In the early 1980s, the basketball shoe market was largely dominated by Adidas and Converse, with Adidas signing exclusive contracts with legendary players like Kareem Abdul-Jabbar and Converse monopolizing the market with the All Star Chuck Taylor. In 1985, Nike, initially known for running models like the Waffle Trainer and Cortez, decided to tackle the basketball court. They enlisted Peter Moore, a footwear designer who created the Nike Dunk. Named after the spectacular basketball move, the Dunk was designed to support players from the greatest college basketball teams. Exclusive contracts were signed between the equipment manufacturer and universities such as Iowa, Syracuse, St. John, Kentucky, Georgetown, Michigan, and UNLV. The Be True To Your School pack featured seven pairs of Nike Dunk High. Over the years, the skateboarding community adopted the model, thanks to its flat sole, grippy outsole, and durable upper that made executing tricks easier. Its accessibility made it a must-have for all skateboarders. Launched a few years later, the Nike Dunk Low gained significant popularity in the early 2000s, thanks to the Nike SB editions in collaboration with Supreme and Jeff Staples. It wasn't until 2020 that the Dunk experienced a resurgence through popular and iconic entities such as Skate Like a Girl and artist Travis Scott.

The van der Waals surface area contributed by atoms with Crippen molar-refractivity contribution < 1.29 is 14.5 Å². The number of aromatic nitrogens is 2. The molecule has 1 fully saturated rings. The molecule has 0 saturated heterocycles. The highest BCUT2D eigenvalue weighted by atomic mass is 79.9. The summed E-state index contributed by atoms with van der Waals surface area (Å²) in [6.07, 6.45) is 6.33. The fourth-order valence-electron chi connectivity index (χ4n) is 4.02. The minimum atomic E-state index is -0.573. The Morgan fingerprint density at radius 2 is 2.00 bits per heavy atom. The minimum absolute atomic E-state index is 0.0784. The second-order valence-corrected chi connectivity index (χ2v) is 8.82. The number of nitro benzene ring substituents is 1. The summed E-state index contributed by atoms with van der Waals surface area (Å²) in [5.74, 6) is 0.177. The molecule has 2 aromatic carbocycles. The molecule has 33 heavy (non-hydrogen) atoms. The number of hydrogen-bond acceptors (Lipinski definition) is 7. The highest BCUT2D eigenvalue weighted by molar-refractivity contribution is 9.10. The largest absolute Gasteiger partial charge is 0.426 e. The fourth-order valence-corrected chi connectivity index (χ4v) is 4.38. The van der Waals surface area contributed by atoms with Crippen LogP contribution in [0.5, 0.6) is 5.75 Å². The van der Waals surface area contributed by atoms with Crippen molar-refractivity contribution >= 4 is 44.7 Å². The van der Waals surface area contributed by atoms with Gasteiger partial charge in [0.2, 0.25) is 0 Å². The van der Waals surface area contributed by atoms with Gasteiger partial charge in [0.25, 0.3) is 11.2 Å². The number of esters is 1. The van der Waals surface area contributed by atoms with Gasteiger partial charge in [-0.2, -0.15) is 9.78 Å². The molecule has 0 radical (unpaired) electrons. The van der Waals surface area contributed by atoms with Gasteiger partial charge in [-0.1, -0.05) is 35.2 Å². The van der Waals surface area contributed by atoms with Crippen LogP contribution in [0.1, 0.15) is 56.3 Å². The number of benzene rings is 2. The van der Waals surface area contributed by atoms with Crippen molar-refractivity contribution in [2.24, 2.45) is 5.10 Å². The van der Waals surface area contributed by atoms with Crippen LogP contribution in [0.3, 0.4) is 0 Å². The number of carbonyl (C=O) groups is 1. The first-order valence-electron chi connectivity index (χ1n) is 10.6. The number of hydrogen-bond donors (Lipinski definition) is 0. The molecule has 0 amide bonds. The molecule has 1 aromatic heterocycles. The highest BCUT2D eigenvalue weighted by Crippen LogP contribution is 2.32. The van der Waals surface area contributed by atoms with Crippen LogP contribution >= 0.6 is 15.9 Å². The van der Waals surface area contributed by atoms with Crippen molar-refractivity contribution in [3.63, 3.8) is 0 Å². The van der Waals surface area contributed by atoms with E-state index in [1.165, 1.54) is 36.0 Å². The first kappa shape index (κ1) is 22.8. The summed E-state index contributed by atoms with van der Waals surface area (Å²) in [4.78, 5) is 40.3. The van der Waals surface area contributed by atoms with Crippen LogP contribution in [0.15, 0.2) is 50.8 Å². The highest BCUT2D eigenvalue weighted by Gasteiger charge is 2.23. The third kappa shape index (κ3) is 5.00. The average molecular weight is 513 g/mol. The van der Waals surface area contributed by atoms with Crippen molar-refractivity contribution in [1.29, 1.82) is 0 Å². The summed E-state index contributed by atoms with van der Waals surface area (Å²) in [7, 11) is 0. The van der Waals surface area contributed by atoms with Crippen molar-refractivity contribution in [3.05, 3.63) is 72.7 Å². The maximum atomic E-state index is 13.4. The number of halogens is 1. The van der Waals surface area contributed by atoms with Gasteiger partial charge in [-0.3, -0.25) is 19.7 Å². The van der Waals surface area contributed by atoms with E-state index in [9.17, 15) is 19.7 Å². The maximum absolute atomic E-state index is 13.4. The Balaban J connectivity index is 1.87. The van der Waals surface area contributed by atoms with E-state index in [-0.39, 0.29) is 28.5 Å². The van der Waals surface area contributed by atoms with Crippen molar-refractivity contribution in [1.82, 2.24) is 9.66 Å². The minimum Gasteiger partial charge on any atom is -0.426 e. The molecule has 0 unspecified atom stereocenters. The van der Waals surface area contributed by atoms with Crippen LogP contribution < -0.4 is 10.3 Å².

In 1986, Tinker Hatfield, a recent architecture graduate from the University of Oregon, joined the Nike team to design new models. During a trip to Paris, Hatfield found inspiration for the silhouette that would revolutionize the industry: the Air Max. The George Pompidou Center's structure, color code, and transparent tube facade served as the primary inspirations for the legendary Air Max 1 OG White Red, released in 1987. It wasn't until 1990 that the range evolved with the iconic Air 

Max 90 and its Infrared colorway. Today, both models are part of highly sought-after collaborations with stores like Patta or the Nike Off-White range.

Over the years, the Air Max line has continued to innovate and expand, with popular models like the Air Max 95, Air Max 97, and Air Max 270 joining the ranks. The Air Max series is celebrated annually on Air Max Day, March 26, with new releases, special editions, and collaborations that honor the legacy of this groundbreaking sneaker line.

Throughout its history, Nike has demonstrated its ability to stay ahead of the curve, offering athletes and sneaker enthusiasts cutting-edge designs, collaborations, and technologies. As a result, the brand continues to be a leading force in the sportswear, sneaker, and fashion industries, consistently pushing the boundaries of innovation and style.